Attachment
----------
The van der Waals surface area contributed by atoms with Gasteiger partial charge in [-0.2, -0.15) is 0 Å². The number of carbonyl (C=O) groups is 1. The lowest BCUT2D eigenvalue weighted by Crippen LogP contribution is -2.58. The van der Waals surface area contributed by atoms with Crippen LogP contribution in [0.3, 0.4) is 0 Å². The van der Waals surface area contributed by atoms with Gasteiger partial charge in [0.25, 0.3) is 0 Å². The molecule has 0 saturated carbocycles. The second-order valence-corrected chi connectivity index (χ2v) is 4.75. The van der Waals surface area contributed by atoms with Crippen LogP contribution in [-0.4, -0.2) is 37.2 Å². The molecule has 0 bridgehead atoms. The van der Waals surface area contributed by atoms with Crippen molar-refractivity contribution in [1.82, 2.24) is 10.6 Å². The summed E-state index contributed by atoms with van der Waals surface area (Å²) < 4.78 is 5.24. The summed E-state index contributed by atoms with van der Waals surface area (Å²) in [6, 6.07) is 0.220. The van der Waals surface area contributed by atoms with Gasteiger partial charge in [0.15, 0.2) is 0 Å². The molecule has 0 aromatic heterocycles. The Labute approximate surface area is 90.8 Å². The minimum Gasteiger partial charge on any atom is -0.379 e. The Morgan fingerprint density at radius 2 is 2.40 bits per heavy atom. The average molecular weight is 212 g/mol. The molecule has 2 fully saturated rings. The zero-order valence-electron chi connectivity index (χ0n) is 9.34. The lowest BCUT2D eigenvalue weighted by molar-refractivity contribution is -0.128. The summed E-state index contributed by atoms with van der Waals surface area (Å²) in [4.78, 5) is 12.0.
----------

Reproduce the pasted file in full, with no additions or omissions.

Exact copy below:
The van der Waals surface area contributed by atoms with Gasteiger partial charge in [-0.2, -0.15) is 0 Å². The number of carbonyl (C=O) groups is 1. The lowest BCUT2D eigenvalue weighted by Crippen LogP contribution is -2.58. The van der Waals surface area contributed by atoms with Crippen LogP contribution in [0.3, 0.4) is 0 Å². The van der Waals surface area contributed by atoms with Gasteiger partial charge in [0.25, 0.3) is 0 Å². The molecule has 0 saturated carbocycles. The second-order valence-corrected chi connectivity index (χ2v) is 4.75. The van der Waals surface area contributed by atoms with Crippen LogP contribution in [-0.4, -0.2) is 37.2 Å². The molecule has 0 bridgehead atoms. The van der Waals surface area contributed by atoms with Crippen molar-refractivity contribution in [1.82, 2.24) is 10.6 Å². The summed E-state index contributed by atoms with van der Waals surface area (Å²) < 4.78 is 5.24. The summed E-state index contributed by atoms with van der Waals surface area (Å²) in [6, 6.07) is 0.220. The van der Waals surface area contributed by atoms with Gasteiger partial charge in [0.15, 0.2) is 0 Å². The molecule has 0 aromatic heterocycles. The Labute approximate surface area is 90.8 Å². The minimum Gasteiger partial charge on any atom is -0.379 e. The Morgan fingerprint density at radius 2 is 2.40 bits per heavy atom. The average molecular weight is 212 g/mol. The molecule has 2 fully saturated rings. The zero-order valence-electron chi connectivity index (χ0n) is 9.34. The lowest BCUT2D eigenvalue weighted by molar-refractivity contribution is -0.128. The summed E-state index contributed by atoms with van der Waals surface area (Å²) in [4.78, 5) is 12.0.